🍕 Hell Pizza, one of New Zealand’s top pizza chains, has introduced a new limited-edition meaty pizza across its 70+ outlets, and as a marketing stunt for the first few days has not informed customers it is using Beyond Burger as a topping, explaining they “wanted to see if people could tell the difference between a plant-based patty and a meat version”. The chain had sold 3,000 pizzas before revealing it has been made with Beyond Meat’s product. According to an online survey, 80% of customers were “pleasantly surprised or unfazed” to find out it was plant-based and 70% said the patty tasted just like meat. While other companies around the world did similar stunts, I am not aware of any on that scale (thousands of consumers). Not surprisingly it drew a lot of media attention and even a regulatory inquiry. Hell Pizza announced the pizza is now sold-out and it has no immediate plans to bring it back “due to cost of Beyond Meat” (Beyond Burger in NZ is 50-60% more expensive than the US).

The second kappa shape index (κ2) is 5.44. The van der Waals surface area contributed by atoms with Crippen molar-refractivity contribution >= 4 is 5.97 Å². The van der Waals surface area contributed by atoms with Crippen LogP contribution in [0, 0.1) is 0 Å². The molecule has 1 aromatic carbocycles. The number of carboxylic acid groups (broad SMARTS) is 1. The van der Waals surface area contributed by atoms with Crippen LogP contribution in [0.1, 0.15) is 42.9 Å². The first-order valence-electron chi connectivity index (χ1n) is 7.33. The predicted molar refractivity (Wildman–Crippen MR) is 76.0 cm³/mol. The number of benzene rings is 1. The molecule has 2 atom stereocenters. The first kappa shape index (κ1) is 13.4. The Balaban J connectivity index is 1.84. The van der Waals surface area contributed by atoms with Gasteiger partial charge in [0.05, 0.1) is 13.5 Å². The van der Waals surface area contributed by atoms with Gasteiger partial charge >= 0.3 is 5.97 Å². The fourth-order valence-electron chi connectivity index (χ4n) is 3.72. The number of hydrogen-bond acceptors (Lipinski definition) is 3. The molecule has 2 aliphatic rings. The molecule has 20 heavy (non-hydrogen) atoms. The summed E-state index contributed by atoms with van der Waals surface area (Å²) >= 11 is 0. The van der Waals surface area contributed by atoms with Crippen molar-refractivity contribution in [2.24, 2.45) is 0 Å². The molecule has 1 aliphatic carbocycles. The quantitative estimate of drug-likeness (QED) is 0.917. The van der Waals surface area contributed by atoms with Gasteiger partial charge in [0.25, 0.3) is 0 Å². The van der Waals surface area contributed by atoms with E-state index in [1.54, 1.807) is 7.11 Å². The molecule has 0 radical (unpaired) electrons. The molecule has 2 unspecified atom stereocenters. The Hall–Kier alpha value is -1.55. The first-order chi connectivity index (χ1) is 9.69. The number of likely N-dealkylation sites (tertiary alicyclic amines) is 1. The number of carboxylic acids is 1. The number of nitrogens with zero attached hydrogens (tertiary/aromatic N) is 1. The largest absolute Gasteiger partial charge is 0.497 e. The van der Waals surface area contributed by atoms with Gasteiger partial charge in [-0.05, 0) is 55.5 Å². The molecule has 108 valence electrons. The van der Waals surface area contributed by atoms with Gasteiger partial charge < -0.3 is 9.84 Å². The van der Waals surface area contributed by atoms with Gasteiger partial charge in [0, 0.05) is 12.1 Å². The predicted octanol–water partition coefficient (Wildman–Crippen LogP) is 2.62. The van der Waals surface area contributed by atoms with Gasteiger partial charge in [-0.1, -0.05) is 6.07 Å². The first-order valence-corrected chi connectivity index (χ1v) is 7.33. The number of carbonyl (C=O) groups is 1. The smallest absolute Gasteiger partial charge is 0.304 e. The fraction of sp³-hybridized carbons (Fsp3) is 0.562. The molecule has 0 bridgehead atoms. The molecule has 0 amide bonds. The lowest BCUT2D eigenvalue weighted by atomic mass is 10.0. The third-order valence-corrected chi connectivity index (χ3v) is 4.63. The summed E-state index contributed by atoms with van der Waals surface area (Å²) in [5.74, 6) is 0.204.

🐟 Quorn has expanded the range of 100% plant-based products in Australia, introducing Fish Free Fillets, Pepper & Herb Sausages and Gourmet Burger. Australia was one of the fastest-growing markets for the company in 2018 (+38% YoY compared to +24% in the US and +7% overall), according to this FT article. Quorn’s global sales in 2018 have been ~US$275m.
💰 Angel Food, New Zealand’s leading dairy-free cheese producer, has launched a new crowd-funding campaign, planning to raise up to NZ$385k (US$260k) with a pre-money valuation of ~US$3m. Their products are available at 700 retail and food service outlets. During the last financial year, the company had sales over US$1m on 20% gross margin and US$180k net loss (mostly due to investments in new staff and new co-packer - a prior year has been profitable). Full financials in the investment prospectus here.
Articles, resources, and events
🎙️ Australia’s first-ever pitch event for plant-based and cell-based meat startups is organised by Food Frontier in partnership with the State Government in Melbourne on July 29, with very limited seating availability. The participating startups are already selected. Investors can visit event page and enter their details on the waitlist.
📅 ProteinTECH 2019 in Auckland, New Zealand on July 30-31 is almost sold out (register here). It will bring together alternative protein entrepreneurs and investors as well as meat industry representatives. I will be there, speaking about investing in plant-based and cell-based startups.
👍🏼 Follow Future Food Now’s Facebook page for updates.